• It’s time to question bio-engineering (Paul Root Wolpe) – As this blog often espouses, the best time to address moral or integrity questions and consider implementing a code of ethics that will be sustainable for the future, is universal: as soon as possible. There’s no time too soon to think about the foundations of integrity in any area of society, especially when it comes to science and developing technology. In the field of bio-engineering, technology has already advanced quite far to do things like selective or hybrid breeding of animals, modification of food products, and the creation and manipulation of artificial cells. Regulation has become controversial as an obstacle to advancement. The presumption goes that making rules or laws that cover the scope of people’s work in a scientific area will stifle their innovation. This does not have to be true if a moral code is built into the knowledge acquisition process from the beginning. Progress and ethics are not naturally at odds and do not have to be positioned as antagonistic to each other in pursuit of scientific discovery, but to let either take dominance over the other is short-sighted and dangerous.

 

 

  • Trust in research – the ethics of knowledge production (Garry Gray) – The work of research scientists weighs heavily on consumer and public safety. Most of the goods people use on an everyday basis have been the product of a prolonged research and development process, which laypeople assume has been conducted with accuracy as the principle interest and free of biases. However, this is far from true in practice. Corporate funding and institutional agendas all have great influence on scientific research. People are well aware of the possible danger of these influences, which are nevertheless necessary for work to be done, but the deeper problem is that the researchers themselves may believe they are able to naturally maintain independence as a function of their expertise. In reality, no conflict of interest risk management mechanism can be effective if it only exists within a person’s head. Sensitively and sensibly managing these conflicts and the biases they create is very important work that must be responsively and proactively done to support research scientists in their endeavors.

 

 

Check back in the coming weeks for further posts on bioethics, including a look at current trends in corporate compliance issues arising from bioethical debates in the scientific research and medical fields, further discussion of bioethics as it relates to artificial intelligence, and insights on the larger interrelationship between technology and ethics of knowledge acquisition, engineering, and design.

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Selected TED & TEDx talks on ethical dilemmas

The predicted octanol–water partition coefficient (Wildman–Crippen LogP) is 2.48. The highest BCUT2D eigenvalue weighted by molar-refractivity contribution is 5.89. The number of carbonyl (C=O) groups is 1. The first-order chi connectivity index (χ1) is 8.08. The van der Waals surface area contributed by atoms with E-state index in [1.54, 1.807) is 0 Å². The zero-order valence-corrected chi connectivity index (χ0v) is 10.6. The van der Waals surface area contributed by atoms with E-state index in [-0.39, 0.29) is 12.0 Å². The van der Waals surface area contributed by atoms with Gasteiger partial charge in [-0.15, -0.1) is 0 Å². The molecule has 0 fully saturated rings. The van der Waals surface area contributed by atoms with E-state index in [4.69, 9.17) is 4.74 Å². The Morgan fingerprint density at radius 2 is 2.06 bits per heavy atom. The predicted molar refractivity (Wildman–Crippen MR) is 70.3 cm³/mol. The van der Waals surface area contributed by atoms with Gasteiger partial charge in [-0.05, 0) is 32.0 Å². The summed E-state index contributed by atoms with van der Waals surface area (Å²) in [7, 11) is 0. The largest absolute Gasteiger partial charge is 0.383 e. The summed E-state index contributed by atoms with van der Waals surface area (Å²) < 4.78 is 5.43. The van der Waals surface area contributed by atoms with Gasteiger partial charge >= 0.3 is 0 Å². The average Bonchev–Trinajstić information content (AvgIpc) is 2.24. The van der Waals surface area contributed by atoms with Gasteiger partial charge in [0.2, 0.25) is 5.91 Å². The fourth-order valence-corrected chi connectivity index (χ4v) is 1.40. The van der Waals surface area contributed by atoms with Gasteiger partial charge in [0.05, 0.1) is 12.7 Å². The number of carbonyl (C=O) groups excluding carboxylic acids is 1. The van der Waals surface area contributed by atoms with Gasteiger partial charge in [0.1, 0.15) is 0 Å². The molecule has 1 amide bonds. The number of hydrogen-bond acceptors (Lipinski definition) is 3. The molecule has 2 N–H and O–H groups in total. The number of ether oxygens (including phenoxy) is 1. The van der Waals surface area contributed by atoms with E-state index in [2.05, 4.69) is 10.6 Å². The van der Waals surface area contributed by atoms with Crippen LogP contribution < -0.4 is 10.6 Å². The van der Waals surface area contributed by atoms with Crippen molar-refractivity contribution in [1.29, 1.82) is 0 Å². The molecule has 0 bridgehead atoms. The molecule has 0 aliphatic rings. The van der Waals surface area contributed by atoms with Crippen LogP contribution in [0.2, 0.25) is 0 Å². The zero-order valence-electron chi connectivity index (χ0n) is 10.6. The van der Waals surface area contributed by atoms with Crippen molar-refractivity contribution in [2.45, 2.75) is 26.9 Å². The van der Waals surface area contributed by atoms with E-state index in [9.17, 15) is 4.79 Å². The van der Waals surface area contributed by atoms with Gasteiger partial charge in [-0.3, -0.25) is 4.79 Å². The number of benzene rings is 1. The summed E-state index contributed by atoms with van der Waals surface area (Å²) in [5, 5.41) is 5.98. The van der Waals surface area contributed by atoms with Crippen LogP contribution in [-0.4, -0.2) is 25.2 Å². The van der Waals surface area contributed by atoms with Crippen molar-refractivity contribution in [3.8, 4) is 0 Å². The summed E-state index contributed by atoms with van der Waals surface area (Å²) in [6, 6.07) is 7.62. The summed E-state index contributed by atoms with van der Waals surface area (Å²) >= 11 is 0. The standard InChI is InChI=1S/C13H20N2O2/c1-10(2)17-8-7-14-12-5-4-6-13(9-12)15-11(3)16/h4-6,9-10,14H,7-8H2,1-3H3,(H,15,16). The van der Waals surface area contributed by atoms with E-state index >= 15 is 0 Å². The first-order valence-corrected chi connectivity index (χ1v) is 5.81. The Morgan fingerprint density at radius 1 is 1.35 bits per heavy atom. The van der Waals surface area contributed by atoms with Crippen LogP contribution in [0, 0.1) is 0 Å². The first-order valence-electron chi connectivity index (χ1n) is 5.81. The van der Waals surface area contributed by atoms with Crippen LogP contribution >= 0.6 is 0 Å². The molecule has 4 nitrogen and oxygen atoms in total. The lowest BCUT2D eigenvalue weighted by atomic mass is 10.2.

An ethical dilemma is a problem in decision-making between two or more possible choices which involve conflicting interests and challenging possible consequences. Often this can be understood as a scenario in which making one decision has an impact on the interests involved in the other decision(s) not made. Choosing to not make a decision is also, in its own right, a choice which implies these consequential dynamics. The below TED/TEDx talks are a sampling of some different dilemmas encountered and the ways that the speakers have thought about and attempted to resolve them.

  • The ethical dilemma of designer babies (Paul Knoepfler) – Biotechnology which was once the stuff of science fiction is now becoming an everyday reality, or at least a possibility that is easy to imagine for the not-so-distant future. For many years now there have been ethical questions about the use of gene editing technology in human embryos. This could allow scientists to mitigate the risk of certain auto-immune or congenital diseases, which would be a marvel of modern medicine. However, it could also make the way for individuals to use the technology to also alter physical appearance and pre-determine many of a person’s traits, perhaps also eventually personality characteristics. What answers does bioethics have for this dilemma? Is it worth the risks, too dangerous to justify the benefits, or somewhere in between – a technology that should be progressively and thoughtfully developed with both those risks and those benefits in careful balance?

 

  • Can we engineer the end of ageing? (Daisy Robinton) – While the prior talk considers the beginning of life, there are also bioethical considerations to scientific advancements made concerning the end of life also. Just as there can be cellular interventions on the biological makeup of embryos, therapeutic mechanisms of stem cell identity may already be useful in increasing longevity and health, such as by reversing the growth of cancerous cells or addressing other developmental diseases. However, what about the possibly to “edit” one’s DNA not for survival or to cure a sickness, but to improve capabilities or change aesthetic qualities? If some physiological differences are editable at the cellular then is it ethical to do so?